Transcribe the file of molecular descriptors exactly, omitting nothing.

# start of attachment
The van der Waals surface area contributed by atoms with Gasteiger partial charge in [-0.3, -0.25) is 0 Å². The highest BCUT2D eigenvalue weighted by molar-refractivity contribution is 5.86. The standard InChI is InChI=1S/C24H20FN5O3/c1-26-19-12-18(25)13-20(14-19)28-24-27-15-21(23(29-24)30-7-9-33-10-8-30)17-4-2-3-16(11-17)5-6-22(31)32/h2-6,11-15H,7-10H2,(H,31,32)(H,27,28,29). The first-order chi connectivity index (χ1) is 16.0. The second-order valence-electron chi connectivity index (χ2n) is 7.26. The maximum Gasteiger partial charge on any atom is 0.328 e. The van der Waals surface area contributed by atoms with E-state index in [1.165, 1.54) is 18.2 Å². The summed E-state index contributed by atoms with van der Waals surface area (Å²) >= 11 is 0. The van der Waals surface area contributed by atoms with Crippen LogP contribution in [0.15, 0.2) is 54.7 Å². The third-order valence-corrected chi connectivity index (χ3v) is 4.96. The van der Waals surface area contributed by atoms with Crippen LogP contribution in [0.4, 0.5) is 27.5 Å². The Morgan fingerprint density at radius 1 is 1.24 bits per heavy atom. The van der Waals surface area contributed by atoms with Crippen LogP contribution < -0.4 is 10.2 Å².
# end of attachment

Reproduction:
The van der Waals surface area contributed by atoms with Gasteiger partial charge in [-0.3, -0.25) is 0 Å². The highest BCUT2D eigenvalue weighted by molar-refractivity contribution is 5.86. The standard InChI is InChI=1S/C24H20FN5O3/c1-26-19-12-18(25)13-20(14-19)28-24-27-15-21(23(29-24)30-7-9-33-10-8-30)17-4-2-3-16(11-17)5-6-22(31)32/h2-6,11-15H,7-10H2,(H,31,32)(H,27,28,29). The first-order chi connectivity index (χ1) is 16.0. The second-order valence-electron chi connectivity index (χ2n) is 7.26. The maximum Gasteiger partial charge on any atom is 0.328 e. The van der Waals surface area contributed by atoms with E-state index in [1.165, 1.54) is 18.2 Å². The summed E-state index contributed by atoms with van der Waals surface area (Å²) >= 11 is 0. The van der Waals surface area contributed by atoms with Crippen LogP contribution in [0.15, 0.2) is 54.7 Å². The third-order valence-corrected chi connectivity index (χ3v) is 4.96. The van der Waals surface area contributed by atoms with Crippen LogP contribution in [0.4, 0.5) is 27.5 Å². The Morgan fingerprint density at radius 1 is 1.24 bits per heavy atom. The van der Waals surface area contributed by atoms with Crippen LogP contribution < -0.4 is 10.2 Å².